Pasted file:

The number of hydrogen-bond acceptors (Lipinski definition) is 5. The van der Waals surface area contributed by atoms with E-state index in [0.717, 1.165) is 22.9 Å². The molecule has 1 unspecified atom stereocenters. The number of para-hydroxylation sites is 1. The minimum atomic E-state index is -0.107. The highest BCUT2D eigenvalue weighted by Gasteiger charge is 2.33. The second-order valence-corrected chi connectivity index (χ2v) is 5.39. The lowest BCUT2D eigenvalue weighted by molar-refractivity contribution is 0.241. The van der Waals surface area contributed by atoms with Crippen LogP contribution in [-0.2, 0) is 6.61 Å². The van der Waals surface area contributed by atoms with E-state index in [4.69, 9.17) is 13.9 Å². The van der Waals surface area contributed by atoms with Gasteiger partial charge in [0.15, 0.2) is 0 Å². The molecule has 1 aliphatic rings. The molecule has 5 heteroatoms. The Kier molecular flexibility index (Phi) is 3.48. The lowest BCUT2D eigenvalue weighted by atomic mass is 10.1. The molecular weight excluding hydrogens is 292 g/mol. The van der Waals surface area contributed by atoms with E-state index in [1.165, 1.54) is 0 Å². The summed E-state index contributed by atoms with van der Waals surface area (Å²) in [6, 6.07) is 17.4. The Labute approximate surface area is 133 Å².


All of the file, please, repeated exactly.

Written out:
The number of hydrogen-bond acceptors (Lipinski definition) is 5. The van der Waals surface area contributed by atoms with E-state index in [0.717, 1.165) is 22.9 Å². The molecule has 1 unspecified atom stereocenters. The number of para-hydroxylation sites is 1. The minimum atomic E-state index is -0.107. The highest BCUT2D eigenvalue weighted by Gasteiger charge is 2.33. The second-order valence-corrected chi connectivity index (χ2v) is 5.39. The lowest BCUT2D eigenvalue weighted by molar-refractivity contribution is 0.241. The van der Waals surface area contributed by atoms with Crippen LogP contribution in [-0.2, 0) is 6.61 Å². The van der Waals surface area contributed by atoms with E-state index in [4.69, 9.17) is 13.9 Å². The van der Waals surface area contributed by atoms with Gasteiger partial charge in [0.15, 0.2) is 0 Å². The molecule has 1 aliphatic rings. The molecule has 5 heteroatoms. The Kier molecular flexibility index (Phi) is 3.48. The lowest BCUT2D eigenvalue weighted by atomic mass is 10.1. The molecular weight excluding hydrogens is 292 g/mol. The van der Waals surface area contributed by atoms with E-state index in [1.165, 1.54) is 0 Å². The summed E-state index contributed by atoms with van der Waals surface area (Å²) in [6, 6.07) is 17.4. The Labute approximate surface area is 133 Å².